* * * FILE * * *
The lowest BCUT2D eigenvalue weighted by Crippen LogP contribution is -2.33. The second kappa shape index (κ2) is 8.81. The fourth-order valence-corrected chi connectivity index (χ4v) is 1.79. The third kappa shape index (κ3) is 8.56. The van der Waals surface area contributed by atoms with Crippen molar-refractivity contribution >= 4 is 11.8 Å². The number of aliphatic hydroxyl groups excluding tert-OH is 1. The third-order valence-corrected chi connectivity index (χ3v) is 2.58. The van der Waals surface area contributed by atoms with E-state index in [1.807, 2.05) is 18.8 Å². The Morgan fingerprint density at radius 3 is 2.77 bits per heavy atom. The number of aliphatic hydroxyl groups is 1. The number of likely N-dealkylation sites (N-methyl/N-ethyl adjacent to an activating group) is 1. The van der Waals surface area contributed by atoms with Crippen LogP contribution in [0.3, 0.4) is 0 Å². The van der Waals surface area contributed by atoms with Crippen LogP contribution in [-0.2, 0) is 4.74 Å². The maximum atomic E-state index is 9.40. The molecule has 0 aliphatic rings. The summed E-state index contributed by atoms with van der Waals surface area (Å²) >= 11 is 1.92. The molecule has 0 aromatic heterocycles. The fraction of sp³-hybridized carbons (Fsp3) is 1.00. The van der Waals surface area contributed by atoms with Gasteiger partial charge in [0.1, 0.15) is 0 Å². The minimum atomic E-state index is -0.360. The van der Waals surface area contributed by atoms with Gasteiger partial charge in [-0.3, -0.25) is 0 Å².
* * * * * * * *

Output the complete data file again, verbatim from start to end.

The lowest BCUT2D eigenvalue weighted by Crippen LogP contribution is -2.33. The second kappa shape index (κ2) is 8.81. The fourth-order valence-corrected chi connectivity index (χ4v) is 1.79. The third kappa shape index (κ3) is 8.56. The van der Waals surface area contributed by atoms with Crippen molar-refractivity contribution >= 4 is 11.8 Å². The number of aliphatic hydroxyl groups excluding tert-OH is 1. The third-order valence-corrected chi connectivity index (χ3v) is 2.58. The van der Waals surface area contributed by atoms with E-state index in [1.807, 2.05) is 18.8 Å². The Morgan fingerprint density at radius 3 is 2.77 bits per heavy atom. The number of aliphatic hydroxyl groups is 1. The number of likely N-dealkylation sites (N-methyl/N-ethyl adjacent to an activating group) is 1. The van der Waals surface area contributed by atoms with Crippen LogP contribution in [0.3, 0.4) is 0 Å². The van der Waals surface area contributed by atoms with Crippen LogP contribution in [-0.2, 0) is 4.74 Å². The maximum atomic E-state index is 9.40. The molecule has 0 aliphatic rings. The summed E-state index contributed by atoms with van der Waals surface area (Å²) >= 11 is 1.92. The molecule has 0 aromatic heterocycles. The fraction of sp³-hybridized carbons (Fsp3) is 1.00. The van der Waals surface area contributed by atoms with Gasteiger partial charge in [0.1, 0.15) is 0 Å². The minimum atomic E-state index is -0.360. The van der Waals surface area contributed by atoms with Gasteiger partial charge in [-0.3, -0.25) is 0 Å².